As I mentioned in my first post introducing MagicScaler, it was inspired by Bertrand Le Roy’s blog post detailing an ASP.NET image resizer using WIC. His sample images looked decent, and the speed upgrade over System.Drawing/GDI+ was tantalizing. But when I grabbed the sample code and compared the image quality to GDI+… well… there was no comparison. It appeared WIC’s scaler was just no good quality-wise. In this post, I’ll be trying to answer the question of why that is.
Turns out it’s not that simple, actually. You see, WIC has a bit of magic of its own under the hood, and that makes evaluating its scaler a little bit more tricky than you might expect. The same goes for WPF, as it’s using the WIC primitives. I don’t think I’ll bother breaking down the performance/quality of WPF separately because its non-deterministic cleanup makes it a poor choice for server-side image resizing, but most of what I’ll say about WIC also applies to WPF.
The problem most people will have when evaluating WIC’s scaler is that they’ll start with JPEG source images, and WIC has some performance optimizations that kick in for JPEG sources. Both the speed and quality shown in the post I linked above were influenced by this. WIC has the ability, through the IWICBitmapSourceTransform interface, to use the image decoder’s native scaling capabilities to augment its own. Both the built-in JPEG and JPEG-XR (aka HD Photo) decoders support native scaling. I haven’t read up enough on JPEG-XR to know how it works, but since it’s a Microsoft-developed standard, you can bet their own decoder is the flagship, and it can apparently do native scaling in either direction in powers of 2. I’m more familiar with JPEG, where decoders can do native downscaling in the DCT domain by simply reinterpreting the encoded 8x8px blocks as a smaller size. That means it’s easy and fast to scale a block to 1/2 (4x4), 1/4 (2x2), or 1/8 (1x1) its size within the decoder, while the data is still DCTs rather than pixels. WIC will do this automatically if your processing chain is compatible, so the results you see from scaling a JPEG are likely a combination of the decoder’s native DCT scaling and the requested WIC interpolator.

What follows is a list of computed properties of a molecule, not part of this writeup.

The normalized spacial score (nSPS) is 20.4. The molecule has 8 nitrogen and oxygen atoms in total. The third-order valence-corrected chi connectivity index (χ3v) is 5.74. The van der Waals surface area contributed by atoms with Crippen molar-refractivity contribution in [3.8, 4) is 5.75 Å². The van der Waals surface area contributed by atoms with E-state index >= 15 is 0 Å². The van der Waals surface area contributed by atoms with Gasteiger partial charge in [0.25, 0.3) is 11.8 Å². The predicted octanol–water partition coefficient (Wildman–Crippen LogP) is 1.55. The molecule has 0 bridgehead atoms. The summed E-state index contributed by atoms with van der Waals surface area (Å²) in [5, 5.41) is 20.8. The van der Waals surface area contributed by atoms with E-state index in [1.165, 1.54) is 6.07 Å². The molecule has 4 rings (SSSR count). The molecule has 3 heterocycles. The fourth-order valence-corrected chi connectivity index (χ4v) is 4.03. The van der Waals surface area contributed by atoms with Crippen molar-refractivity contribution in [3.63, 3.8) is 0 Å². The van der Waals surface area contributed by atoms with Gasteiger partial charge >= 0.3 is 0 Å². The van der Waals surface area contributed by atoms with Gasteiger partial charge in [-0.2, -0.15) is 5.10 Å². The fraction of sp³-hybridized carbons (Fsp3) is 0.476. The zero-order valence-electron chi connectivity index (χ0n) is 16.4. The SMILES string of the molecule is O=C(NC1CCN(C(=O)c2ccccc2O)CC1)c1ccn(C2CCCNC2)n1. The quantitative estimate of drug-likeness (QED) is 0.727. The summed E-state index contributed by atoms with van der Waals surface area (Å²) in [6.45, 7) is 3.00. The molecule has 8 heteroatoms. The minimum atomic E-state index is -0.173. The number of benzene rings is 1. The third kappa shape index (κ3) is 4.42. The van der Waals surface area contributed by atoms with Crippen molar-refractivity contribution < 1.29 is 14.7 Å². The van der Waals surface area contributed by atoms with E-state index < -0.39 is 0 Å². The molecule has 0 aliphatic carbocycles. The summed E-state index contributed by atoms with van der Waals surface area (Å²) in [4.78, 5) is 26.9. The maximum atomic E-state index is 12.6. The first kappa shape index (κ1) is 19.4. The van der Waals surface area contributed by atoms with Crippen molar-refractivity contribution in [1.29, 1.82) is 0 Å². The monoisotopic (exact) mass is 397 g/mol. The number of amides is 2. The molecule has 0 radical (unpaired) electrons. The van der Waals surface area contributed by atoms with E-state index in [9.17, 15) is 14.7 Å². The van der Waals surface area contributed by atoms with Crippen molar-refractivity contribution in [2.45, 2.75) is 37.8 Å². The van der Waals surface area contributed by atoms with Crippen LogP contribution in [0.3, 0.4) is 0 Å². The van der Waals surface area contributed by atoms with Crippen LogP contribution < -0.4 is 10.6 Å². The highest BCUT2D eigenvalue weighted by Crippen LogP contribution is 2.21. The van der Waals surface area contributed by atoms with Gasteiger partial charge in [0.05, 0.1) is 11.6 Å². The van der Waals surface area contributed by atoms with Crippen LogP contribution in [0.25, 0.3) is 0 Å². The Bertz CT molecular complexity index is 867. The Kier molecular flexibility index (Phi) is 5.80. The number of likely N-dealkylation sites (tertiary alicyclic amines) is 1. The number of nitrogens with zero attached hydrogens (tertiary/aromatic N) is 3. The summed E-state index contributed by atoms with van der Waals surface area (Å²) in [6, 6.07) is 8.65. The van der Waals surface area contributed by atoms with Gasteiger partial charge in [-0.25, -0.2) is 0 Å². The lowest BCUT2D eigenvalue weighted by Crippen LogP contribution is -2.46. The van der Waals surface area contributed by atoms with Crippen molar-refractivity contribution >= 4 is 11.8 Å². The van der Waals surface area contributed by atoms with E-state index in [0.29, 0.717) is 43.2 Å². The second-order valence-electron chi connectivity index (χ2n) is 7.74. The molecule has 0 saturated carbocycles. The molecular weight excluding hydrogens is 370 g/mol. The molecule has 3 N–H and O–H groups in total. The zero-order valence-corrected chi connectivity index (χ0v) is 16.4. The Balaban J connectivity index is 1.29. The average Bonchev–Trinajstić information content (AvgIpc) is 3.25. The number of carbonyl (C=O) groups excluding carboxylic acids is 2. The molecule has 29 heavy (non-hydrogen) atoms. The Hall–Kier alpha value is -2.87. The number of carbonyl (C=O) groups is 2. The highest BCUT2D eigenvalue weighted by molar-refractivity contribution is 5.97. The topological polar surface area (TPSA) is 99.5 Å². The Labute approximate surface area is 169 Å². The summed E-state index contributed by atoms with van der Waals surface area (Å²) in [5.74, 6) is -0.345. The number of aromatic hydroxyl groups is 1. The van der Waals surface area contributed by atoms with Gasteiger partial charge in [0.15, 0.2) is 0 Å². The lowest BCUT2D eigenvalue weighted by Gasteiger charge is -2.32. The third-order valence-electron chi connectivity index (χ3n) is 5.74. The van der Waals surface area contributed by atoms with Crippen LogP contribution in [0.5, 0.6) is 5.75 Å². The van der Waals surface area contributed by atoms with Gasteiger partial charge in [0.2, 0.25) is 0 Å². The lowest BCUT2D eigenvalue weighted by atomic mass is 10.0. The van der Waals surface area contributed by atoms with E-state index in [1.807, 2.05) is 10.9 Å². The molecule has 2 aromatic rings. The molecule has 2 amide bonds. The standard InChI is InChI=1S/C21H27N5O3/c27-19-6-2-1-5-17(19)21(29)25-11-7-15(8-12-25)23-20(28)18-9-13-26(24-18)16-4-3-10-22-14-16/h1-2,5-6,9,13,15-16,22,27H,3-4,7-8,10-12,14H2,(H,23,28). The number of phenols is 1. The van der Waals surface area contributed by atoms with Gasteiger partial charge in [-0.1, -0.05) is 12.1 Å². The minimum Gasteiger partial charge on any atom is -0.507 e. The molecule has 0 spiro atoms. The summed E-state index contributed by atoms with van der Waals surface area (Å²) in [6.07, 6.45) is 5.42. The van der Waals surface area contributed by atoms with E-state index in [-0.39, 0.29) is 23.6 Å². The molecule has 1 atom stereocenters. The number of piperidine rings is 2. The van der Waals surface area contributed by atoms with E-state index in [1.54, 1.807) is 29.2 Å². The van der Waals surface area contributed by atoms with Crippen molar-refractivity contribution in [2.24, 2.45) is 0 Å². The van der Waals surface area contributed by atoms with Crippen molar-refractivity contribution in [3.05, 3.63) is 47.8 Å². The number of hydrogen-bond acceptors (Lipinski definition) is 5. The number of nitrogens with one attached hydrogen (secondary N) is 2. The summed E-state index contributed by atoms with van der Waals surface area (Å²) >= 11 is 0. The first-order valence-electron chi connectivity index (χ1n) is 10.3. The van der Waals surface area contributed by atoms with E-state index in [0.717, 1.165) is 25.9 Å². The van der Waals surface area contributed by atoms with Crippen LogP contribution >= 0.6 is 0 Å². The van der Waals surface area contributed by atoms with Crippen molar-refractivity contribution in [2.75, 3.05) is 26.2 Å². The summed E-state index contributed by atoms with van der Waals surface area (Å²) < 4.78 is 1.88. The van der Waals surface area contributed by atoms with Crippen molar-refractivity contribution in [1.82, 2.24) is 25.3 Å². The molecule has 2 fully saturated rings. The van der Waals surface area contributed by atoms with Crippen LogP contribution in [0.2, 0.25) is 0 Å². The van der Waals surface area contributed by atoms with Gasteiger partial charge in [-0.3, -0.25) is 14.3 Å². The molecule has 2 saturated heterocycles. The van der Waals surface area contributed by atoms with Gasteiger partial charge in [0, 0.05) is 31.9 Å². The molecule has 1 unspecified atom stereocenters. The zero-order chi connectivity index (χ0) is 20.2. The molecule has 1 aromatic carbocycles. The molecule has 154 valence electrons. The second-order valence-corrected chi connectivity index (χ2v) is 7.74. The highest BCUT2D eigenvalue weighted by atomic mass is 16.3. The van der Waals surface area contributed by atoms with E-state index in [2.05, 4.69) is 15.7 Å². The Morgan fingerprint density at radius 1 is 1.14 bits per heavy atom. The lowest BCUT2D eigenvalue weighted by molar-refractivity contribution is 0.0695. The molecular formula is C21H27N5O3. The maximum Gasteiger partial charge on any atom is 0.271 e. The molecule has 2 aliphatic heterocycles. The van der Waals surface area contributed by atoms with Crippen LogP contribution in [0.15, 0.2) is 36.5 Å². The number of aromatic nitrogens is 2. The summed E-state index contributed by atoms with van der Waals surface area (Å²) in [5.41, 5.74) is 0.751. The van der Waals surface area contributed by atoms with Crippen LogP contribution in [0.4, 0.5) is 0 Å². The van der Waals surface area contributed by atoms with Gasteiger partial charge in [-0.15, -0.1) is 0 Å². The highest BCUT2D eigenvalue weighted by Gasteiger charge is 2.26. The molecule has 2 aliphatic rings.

That all means WIC can be unbelievably fast at scaling when it’s able to enlist the decoder’s help, but the quality will take a hit. Scaling in the DCT domain involves discarding some of the high-frequency data stored in the source image, so the scaled version will be blurry compared to one that is decoded at full resolution and then shrunk with a high quality scaler. That’s what I was seeing in my initial evaluation.
Those performance optimizations are great if you’re looking for the ultimate in speed and memory efficiency, but it does cloud the issue of exactly how fast the WIC scaler is and what kind of quality it produces. When scaling non-JPEG images or when adding steps (such as a crop) to the processing chain that are incompatible with IWICBitmapSourceTransform, you will generally find the speed will be worse, and the quality will be slightly better.
Ok... with that out of the way, I’ll move on to the titular topic. As in my previous GDI+ analysis, I’ll be using ResampleScope today. ResampleScope works only with PNG images, so we’ll know we’re looking only at the WIC scaler, not a blend with the decoder. I’ll start with the well-known algorithms before moving on the to mysterious ‘Fant’.
This one is just what you’d expect. Very fast, very bad quality… unless you’re in to the blocky look or are resizing some 8-bit art. It’s worth noting (or not) that while GDI+ and MagicScaler give identical output with their Nearest Neighbor implementations, WIC outputs a completely different set of pixels. Ultimately this comes down to a difference in what the interpolators consider to be the ‘nearest’ pixel, so they don’t have to match exactly to both be ‘correct’. But it’s interesting that they’re different.
I’ll do the same set of tests I did with my GDI+ examination. First an enlargement, then a shrink to 50% and then 25%.
Oh, and in case you missed the link in the last post, Linear and Bilinear mean the same thing. Like flammable and inflammable.
That looks nice. A perfect Triangle Filter for enlargement.
Oops. At 50% of original size, the triangle is just squeezed in. It’s not scaled at all, nor does it adapt toward a Box Filter by clipping the top and changing the slope like the GDI+ one does.
At 25%, it’s just squished even more. If you resize far enough down, this will start to look a lot like a more expensive Point Filter (aka Nearest Neighbor).
To be fair, the WIC docs do describe exactly what we’re seeing here.
“The output pixel values are computed as a weighted average of the nearest four pixels in a 2x2 grid.”
That’s fine for enlargement, but normally an image scaler will scale the sample grid up when scaling an image down. In other words, when shrinking by half, the sample grid would be doubled to 4x4 to make sure all the input pixels were sampled. WIC simply doesn’t do this.
This interpolator is just plain busted for shrinking. Don’t use it.
And here’s the Cubic implementation. Any bets on what we’ll see?
A nice looking Catmull-Rom Cubic for enlargement.
A not-so-nice squished Catmull-Rom for the 50% shrink. Unacceptable for use.